Carvajal made an impression on the Spanish viceroy by capturing more than 70 Englishmen who had been marooned on a beach after a shootout with the Spanish fleet. After he received his captain’s commission, Carvajal was sent to punish native Indians who had mistreated Spanish shipwreck victims on Padre Island. On this mission, he became the first Spaniard to cross the Rio Grande.
Each successful venture seemingly emboldened him further, eventually leading to a grand plan, presented in Spain to the king’s appointees overseeing the Indies.
Carvajal’s plan was to develop and build mines, and to connect ports across New Spain, from the Gulf of Mexico to the Pacific coast. The crown, impressed with his plan, gave Carvajal a ship, manpower and supplies. He loaded the ship with many family members, who were also conversos.
Though Carvajal always sent glowing progress reports about village settlements, conflicting reports also surfaced of slave raiding and the sale of hundreds of Indian captives. Additionally, village, road and port development was not progressing as Carvajal had claimed.
Added to the charges of working with slave trade renegades, he was accused of heresy by not revealing that members of his family, conversos like himself, were secretly practicing Jews.
Carvajal was tortured, and confessed to being a Jewish heretic. He also named his mother, brothers and sisters, all of whom were eventually executed.
Carvajal, meanwhile, was imprisoned in 1590. Once he realized there would be no escape, he began to write a miniature religious memoir, titled “Memorias.” The 3-by-4-inch, 180-page treatise was completed before Carvajal was burned at the stake at 30 years old.
Though his morality was questionable and his life ended violently, Carvajal is credited with being the first Jew in Tejas (Texas), as well as author of the first book in the New World, written 20 years before the Pilgrims arrived at Plymouth Rock.

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Study of grandparents’ Jewish involvement

Posted on 28 March 2019 by admin

Dear Families,
In November, the Jewish Grandparents Network began the first national study of Jewish grandparents. Thanks to outreach from 17 national organizations and Jewish Federations, nearly 8,000 responded to the survey.
Here are some of the results, courtesy of eJewishPhilanthropy.com.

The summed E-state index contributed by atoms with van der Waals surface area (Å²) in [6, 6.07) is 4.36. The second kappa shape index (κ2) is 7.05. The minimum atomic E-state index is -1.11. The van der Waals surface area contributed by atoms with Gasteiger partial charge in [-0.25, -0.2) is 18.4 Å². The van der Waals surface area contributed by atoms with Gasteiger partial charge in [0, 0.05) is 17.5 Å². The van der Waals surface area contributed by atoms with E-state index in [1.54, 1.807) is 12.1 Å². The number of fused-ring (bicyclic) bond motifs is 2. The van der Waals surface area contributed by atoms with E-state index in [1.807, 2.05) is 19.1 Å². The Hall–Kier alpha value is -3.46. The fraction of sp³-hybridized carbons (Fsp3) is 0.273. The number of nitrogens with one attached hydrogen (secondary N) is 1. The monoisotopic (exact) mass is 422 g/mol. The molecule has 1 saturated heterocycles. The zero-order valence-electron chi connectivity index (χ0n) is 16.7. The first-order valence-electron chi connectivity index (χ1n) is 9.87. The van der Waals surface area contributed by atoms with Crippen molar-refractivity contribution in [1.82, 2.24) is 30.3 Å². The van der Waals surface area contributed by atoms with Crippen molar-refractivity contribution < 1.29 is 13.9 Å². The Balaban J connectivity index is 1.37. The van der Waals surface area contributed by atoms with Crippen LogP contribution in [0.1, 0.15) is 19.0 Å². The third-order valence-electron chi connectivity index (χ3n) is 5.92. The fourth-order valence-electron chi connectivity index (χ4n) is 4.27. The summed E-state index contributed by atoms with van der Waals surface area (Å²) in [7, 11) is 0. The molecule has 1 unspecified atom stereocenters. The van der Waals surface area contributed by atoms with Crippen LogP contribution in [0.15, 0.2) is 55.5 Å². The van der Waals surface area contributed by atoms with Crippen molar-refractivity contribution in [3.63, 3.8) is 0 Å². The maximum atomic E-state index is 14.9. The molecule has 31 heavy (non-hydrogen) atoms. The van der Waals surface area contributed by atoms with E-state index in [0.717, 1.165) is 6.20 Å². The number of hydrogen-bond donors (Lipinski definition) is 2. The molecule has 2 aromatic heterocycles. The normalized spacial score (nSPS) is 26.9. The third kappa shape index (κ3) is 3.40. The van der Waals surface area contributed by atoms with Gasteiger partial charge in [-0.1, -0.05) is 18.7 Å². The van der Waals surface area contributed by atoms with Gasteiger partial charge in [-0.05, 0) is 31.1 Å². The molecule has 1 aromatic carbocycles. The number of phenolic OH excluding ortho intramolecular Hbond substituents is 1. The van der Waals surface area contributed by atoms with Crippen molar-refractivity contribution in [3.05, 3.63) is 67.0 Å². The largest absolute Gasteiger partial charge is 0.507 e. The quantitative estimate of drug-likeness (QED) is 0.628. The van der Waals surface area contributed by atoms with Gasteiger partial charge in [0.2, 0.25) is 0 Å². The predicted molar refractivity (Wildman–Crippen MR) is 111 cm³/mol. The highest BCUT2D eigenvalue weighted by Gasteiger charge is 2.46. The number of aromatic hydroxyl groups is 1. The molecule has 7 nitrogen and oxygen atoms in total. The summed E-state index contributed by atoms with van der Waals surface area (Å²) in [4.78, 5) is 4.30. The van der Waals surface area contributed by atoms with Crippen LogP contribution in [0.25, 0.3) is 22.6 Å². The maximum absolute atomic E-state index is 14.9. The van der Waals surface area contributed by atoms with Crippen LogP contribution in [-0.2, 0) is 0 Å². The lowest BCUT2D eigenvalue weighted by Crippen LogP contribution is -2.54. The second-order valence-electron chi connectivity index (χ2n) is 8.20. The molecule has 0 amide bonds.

• Joyful Transmitters (20 percent) — love being grandparents and feel it’s important to transmit Jewish values and beliefs.
• Faithful Transmitters (16 percent) — want their grandchildren to have a strong connection to Judaism and to marry Jews.
• Engaged Secularists (23 percent) — engaged grandparents, but don’t model Jewish involvement for their grandchildren.
• Wistful Outsiders (20 percent) — want to be more involved with their grandchildren, but family dynamics get in the way.
• Non–Transmitters (20 percent) — not Jewishly-engaged nor interested in passing on Jewish practices to their grandchildren.
We will definitely be hearing more about this study, but I want to challenge us all to read the groupings above, and remove the words “grandparents” and “grandchildren.” What if we generalized these into how we approach our own Judaism and our own role in passing on our tradition? Does it matter if we are parents, teachers, students, workers? Where do I fit in my commitment to Judaism, and do I have a role in the continuation?
Perhaps we can use the terms to view how we live our Jewish lives — am I a joyful individual with a strong connection to Judaism? How does engagement look to myself and those around me? If I am a wistful outsider, how can I get inside? And, are the “non-transmitters” also not living Judaism – is the term “just Jewish?” What is my commitment today whether I am a grandparent, parent or “just a regular person” living my day-to-day life? Where does being Jewish fit into my definition of who I am?
This type of survey creates many questions that only each of us can answer for ourselves. Additionally, as we prepare for Passover in just a few weeks, these might also be good questions for discussion, to add to our favorite four.
Laura Seymour is director of camping services at the Aaron Family Jewish Community Center.